Posts Tagged With: Amelia

Bulgogi (Barbecued Beef)

Korean Entree

BULGOGI
(Barbecued Beef)

INGREDIENTS – MARINADE

4 garlic cloves
1 green onion
1 nashi pear or bosc pear
1⅓ pounds sirloin, beef tenderloin, or rib eye
1½ tablespoons brown sugar
1 teaspoon ginger
¼ teaspoon pepper
1½ tablespoons rice wine or sake
¼ cup soy sauce

INGREDIENTS – REST

½ leek
1 medium yellow onion
1 teaspoon sesame seeds

SPECIAL UTENSILS

mandoline (useful, but not essential)
wok (or large pan)

Serves 4. Takes 2 hours 40 minutes..

PREPARATION – MARINADE

Mince garlic cloves. Dice green onion. Peel, core, and grate or dice pear. Slice sirloin into strips ⅛” thick. Then cut strips into 3″-by-1″ rectangles. Add all marinade ingredients to mixing bowl. Toss ingredients until sirloin rectangles are well coated. Cover and marinate in refrigerator for 2 hours.

PREPARATION – REST

While sirloin rectangles, marinate, dice onion. Use mandoline or knife to slice leek and onion into strips ⅛” thick. Add sesame seeds to pan. Toast sesame seeds at medium heat for 5 minutes or until they start to brown. Stir occasionally. Reserve sesame seeds.

Add sirloin with its marinade, leek, and onion to wok. Heat at high heat for 4 minutes or until sirloin browns and is cooked to your liking. Stir occasionally. Garnish with toasted sesame seeds.

TIDBITS

1) Bulgogi is made with sesame seeds.

2) Sesame seeds look like bugs.

3) Bugs move. All the time. Don’t even think of asking them to pose for a portrait.

4) So when scientists want to examine a particular, fixed pattern of bugs, they use sesame seeds in place of the bugs.

5) Or “in lieu of” of the bugs. “In lieu of” sounds fancier than “in place of,” don’t ya think?

6) Anyway, these bug patterns can consist of up to two-million sesame seeds. These large patterns can take sixty sesame-placers a whole year to construct.

7) So, when someone sneezes on the intricate sesame-seed pattern, the bug scientists (entomologists, another cool word) get rather irate.

8) On May 4, 1937, the famed aviator, Amelia Earhart, visited the prestigious American Institute of Sesame Seed Patterns (AISSP) to raise funds for her round-the-world-by-air adventure.

9) Ms. Earhadt wowed the men of the institute. Massive funding from AISSP was promised.

10) Then Amelia sneezed. A gale-force sneeze. 1,223,768 carefully seeds scattered all over the room.

11) Just two more sesames seeds had been needed to form the needed sesame pattern. At which point, photographs would have been taken.

12) Analysis of these photographs would have enabled entomologists to eradicate grasshopper plagues. Massive swarms of these insects had wiped out North Dakotan agriculture in 1935 and that of Montana a year later.

13) Ms. Earhart became deeply unpopular. Indeed, torch-carrying sesame-entomologists chased her to her plane. She quickly started her Model 10-E Electra and decided to start her round-the-world flight. If she had more time, she could have gotten a plane with more sophisticated communications and a longer range.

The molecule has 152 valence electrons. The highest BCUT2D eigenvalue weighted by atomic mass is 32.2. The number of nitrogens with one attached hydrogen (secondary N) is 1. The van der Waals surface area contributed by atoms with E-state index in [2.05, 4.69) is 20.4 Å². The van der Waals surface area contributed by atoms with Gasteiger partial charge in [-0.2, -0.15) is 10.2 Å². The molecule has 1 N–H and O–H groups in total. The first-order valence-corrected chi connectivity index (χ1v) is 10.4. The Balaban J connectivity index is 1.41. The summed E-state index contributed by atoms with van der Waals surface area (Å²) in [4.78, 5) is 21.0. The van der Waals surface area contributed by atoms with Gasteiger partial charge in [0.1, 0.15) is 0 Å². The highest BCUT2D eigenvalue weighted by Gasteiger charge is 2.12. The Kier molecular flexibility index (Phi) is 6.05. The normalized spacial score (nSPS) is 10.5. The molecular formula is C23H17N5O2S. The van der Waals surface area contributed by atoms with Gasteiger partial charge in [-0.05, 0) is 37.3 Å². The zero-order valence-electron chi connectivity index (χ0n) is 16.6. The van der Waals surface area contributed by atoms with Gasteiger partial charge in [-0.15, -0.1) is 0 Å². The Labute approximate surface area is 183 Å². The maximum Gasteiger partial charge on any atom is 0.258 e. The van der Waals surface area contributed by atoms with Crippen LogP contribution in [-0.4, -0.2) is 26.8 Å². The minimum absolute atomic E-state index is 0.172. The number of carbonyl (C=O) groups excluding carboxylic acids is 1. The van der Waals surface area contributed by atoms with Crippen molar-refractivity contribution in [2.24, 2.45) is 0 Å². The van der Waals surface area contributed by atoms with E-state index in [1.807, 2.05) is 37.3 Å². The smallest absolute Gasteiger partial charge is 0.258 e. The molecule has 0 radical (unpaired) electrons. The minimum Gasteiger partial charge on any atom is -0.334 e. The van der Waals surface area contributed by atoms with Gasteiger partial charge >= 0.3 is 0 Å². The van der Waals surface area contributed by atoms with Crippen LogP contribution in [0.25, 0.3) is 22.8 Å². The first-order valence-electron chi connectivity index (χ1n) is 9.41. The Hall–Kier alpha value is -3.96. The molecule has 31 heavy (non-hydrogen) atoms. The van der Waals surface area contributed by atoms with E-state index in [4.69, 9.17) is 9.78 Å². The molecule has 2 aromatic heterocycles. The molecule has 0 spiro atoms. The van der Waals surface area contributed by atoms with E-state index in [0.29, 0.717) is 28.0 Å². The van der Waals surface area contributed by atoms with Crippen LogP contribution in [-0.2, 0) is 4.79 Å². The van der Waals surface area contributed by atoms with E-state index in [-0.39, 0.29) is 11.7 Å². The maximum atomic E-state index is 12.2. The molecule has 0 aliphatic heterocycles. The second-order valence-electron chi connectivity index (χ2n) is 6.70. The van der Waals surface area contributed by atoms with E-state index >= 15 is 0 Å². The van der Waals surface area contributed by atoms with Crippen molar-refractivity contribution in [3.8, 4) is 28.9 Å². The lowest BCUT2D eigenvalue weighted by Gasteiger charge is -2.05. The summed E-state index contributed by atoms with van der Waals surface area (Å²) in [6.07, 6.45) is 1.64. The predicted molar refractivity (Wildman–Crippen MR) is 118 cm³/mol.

14) Alas, she, her navigator, Fred Noonan, and her plane disappeared on July 2, 1937.

15) Ten years later, Amos Keeto, photographer from the Paducah Post, realized that he taken a quick picture of Amelia at the AISSP. He was sure that the picture’s background would show the nearly completed sesame pattern. Unfortunately, he’d given the picture to the famed aviator as a keepsake just before she left on her fatal journey.

16) If only that picture could be retrieved, we could figure out how to stop all insect-caused crop failures forever. This is why we keep searching for Amelia Earhart and her plane.

Chef Paul

My cookbook, Following Good Food Around the World, with its 180 wonderful recipes, my newest novel, Do Lutheran Hunks Eat Mushrooms, a hilarious apocalyptic thriller, and all my other books, are available on amazon.com.

Advertisements
Categories: cuisine, history, international | Tags: , , , , , , , , , , , , , , , , , , , , , , , , | Leave a comment

Spotlight on H.L. Worthington – Author of Farewell, Amelia Mary: Long Time Looking

Farewell, Amelia Mary: Long Time Looking

 

The stories and vignettes in this book represent the experiences and memories from World War II veteran H.J. Worthington. A first-time author at the age of 90, Mr. Worthington offers readers a personal journey through some of America’s most important moments in time.

Excerpt

Special Note

Friday afternoon, November 23, 1963 the nation heard the news: President John F. Kennedy shot and killed in Dallas, Texas.  All that day, Saturday, Sunday, and into the next week the event unfolded right before our eyes on our television screens.

I wrote the Kennedy memorial poem while watching the news coverage each day.  It did not matter what your political connection.  World War II was only 18 years back in the collective memory.  We had lost a kindred spirit – a fellow warrior – in the cause that saved the world from a new Dark Age of barbarism in the 20th Century, and possibly beyond if we had not prevailed.  Who knew? The raw emotional scar had healed over but was still tender to the touch of a lingering remembrance.